Luke is almost tight-lipped about it. Like a physician sworn to confidentiality, Luke gives us so little information about Jesus’ birth. He tells us why Mary and Joseph were in Bethlehem. He tells us the “when” in terms of Mary’s pregnancy—“while they were there, the time came….” There has been a need on our part to come up with the rest of the story. Luke tells us the highpoint of the story is that Jesus was born into our dusty and “dust-level” world to redeem us whose hope had turned to dust because of sin and death.
We want to know more. In many cases, what we think we know has become so important—traditions do that, become so very important. One of those traditions is based upon an interesting choice of words that the translators of the King James Version chose to explain the Greek word for “a space for guests.” By 1611, a space for guests was an inn. So, instead of translating Luke’s words as “because the space for guests was already crowded,” the translators said, “because there was no room in the inn.” So, the tradition of stressed or mean inn-keepers who turned away a woman in labor was born.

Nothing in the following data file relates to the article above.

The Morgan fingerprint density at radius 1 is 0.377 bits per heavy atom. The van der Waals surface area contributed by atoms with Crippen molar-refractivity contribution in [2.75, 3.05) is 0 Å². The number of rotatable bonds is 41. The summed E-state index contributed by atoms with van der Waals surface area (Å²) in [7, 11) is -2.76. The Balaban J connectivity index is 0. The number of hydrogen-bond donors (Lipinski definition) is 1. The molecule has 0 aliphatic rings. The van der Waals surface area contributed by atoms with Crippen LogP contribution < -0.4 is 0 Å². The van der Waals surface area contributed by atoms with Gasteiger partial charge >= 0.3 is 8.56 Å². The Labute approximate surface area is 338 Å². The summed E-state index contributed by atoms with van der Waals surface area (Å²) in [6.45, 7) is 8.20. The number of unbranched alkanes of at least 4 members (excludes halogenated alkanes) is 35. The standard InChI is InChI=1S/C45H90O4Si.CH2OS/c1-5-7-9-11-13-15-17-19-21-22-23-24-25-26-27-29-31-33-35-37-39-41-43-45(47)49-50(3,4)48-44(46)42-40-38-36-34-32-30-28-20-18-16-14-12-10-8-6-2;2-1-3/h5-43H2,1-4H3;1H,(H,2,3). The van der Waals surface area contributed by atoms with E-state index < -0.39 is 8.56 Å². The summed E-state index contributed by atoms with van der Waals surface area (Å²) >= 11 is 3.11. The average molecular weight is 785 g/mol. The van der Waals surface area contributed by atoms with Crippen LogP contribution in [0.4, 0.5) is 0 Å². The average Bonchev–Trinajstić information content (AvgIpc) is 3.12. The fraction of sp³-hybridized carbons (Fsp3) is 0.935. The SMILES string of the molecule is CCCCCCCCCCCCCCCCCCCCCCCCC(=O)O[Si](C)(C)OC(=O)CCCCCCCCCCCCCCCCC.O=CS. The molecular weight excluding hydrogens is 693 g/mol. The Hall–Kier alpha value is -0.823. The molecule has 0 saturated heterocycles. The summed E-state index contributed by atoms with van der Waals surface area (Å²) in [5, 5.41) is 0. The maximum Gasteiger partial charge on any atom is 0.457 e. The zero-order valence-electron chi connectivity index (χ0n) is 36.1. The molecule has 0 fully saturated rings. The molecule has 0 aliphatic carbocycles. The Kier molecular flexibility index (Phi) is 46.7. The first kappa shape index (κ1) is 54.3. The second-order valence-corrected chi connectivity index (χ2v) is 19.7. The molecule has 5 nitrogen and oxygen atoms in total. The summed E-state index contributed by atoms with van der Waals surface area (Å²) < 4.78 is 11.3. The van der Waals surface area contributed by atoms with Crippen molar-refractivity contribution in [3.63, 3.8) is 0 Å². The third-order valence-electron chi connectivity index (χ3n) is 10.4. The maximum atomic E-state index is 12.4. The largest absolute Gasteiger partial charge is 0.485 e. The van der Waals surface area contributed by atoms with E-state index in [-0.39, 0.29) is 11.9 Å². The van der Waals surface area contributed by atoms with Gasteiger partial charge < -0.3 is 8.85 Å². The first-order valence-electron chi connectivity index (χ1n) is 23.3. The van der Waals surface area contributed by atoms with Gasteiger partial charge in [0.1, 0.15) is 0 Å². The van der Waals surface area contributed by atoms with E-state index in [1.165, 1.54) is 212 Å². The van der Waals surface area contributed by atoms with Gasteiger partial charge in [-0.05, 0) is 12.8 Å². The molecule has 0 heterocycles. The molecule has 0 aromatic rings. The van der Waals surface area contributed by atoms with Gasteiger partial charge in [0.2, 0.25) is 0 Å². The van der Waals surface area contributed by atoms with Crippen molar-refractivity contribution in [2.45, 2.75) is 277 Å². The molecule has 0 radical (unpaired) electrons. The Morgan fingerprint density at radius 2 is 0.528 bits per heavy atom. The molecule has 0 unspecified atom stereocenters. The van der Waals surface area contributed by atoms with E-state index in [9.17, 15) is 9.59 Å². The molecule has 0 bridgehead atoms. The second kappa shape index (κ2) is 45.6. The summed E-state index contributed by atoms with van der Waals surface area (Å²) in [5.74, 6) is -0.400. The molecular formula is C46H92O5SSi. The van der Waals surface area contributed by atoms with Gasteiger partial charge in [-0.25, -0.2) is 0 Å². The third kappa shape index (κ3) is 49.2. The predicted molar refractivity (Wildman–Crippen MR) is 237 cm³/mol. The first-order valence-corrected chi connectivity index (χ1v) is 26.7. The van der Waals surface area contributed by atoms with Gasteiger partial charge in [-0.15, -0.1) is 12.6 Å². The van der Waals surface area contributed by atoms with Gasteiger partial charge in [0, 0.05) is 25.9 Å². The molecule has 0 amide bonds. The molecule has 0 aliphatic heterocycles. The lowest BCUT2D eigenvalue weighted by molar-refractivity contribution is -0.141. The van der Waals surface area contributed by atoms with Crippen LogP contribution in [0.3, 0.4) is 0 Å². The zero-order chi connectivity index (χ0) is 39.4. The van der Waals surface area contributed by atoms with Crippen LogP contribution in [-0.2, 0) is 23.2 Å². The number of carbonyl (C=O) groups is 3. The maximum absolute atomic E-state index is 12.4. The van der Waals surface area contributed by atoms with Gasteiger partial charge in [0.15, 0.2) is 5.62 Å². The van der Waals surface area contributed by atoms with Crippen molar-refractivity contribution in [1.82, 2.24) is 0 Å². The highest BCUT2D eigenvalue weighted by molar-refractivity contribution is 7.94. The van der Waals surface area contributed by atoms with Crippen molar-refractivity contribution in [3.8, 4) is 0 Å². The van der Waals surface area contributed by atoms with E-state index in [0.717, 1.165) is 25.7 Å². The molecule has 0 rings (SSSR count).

“…a family opened their home to guests who needed a place to stay.”
The typical First Century Judean peasant home was mostly a large room with an elevated portion of the floor where the family would sleep on their mats. This part was elevated because the rest of the room was where the cooking happened and the animals were kept. Often, archaeologists tell us, a home would have a guest room. Hospitality is still a major goal in Middle Eastern society. Some scholars suggest that the manger into which Jesus was laid, wrapped in swaddling clothes, was in that lower level of the main room of a house, because the guest room was already crowded with other guests. Not everyone is agreed on this understanding of Luke’s telling of the story. You can keep the stable in your mind’s eye, if you’d like. (Personally, this explanation works for me, because it explains Matthew’s telling that the magi from the East came to a house.
I share this telling of the story because in it a family opened their home to guests who needed a place to stay. This is the main thought behind Family Promise—a service project that our Service Team has been exploring. The family of God at Bethlehem would open our “home” to guests, who need a place to stay for a week (at night). The Service Team presented this opportunity to serve our neighbors to the congregation back in October and a number of people expressed their interest and volunteered to play some role in being hospitable to families who are part of Family Promise. A steering committee has been formed to plan how we can move forward and we are hoping to open our “home” to strangers this Spring. There will be more information coming in January. If you have questions, talk with a member of the Service Team or me. In a small way, then, the story of Jesus’ coming continues as we follow the example of that un-named family who made room for guests.
Blessed Christmas and continued joy in the journey,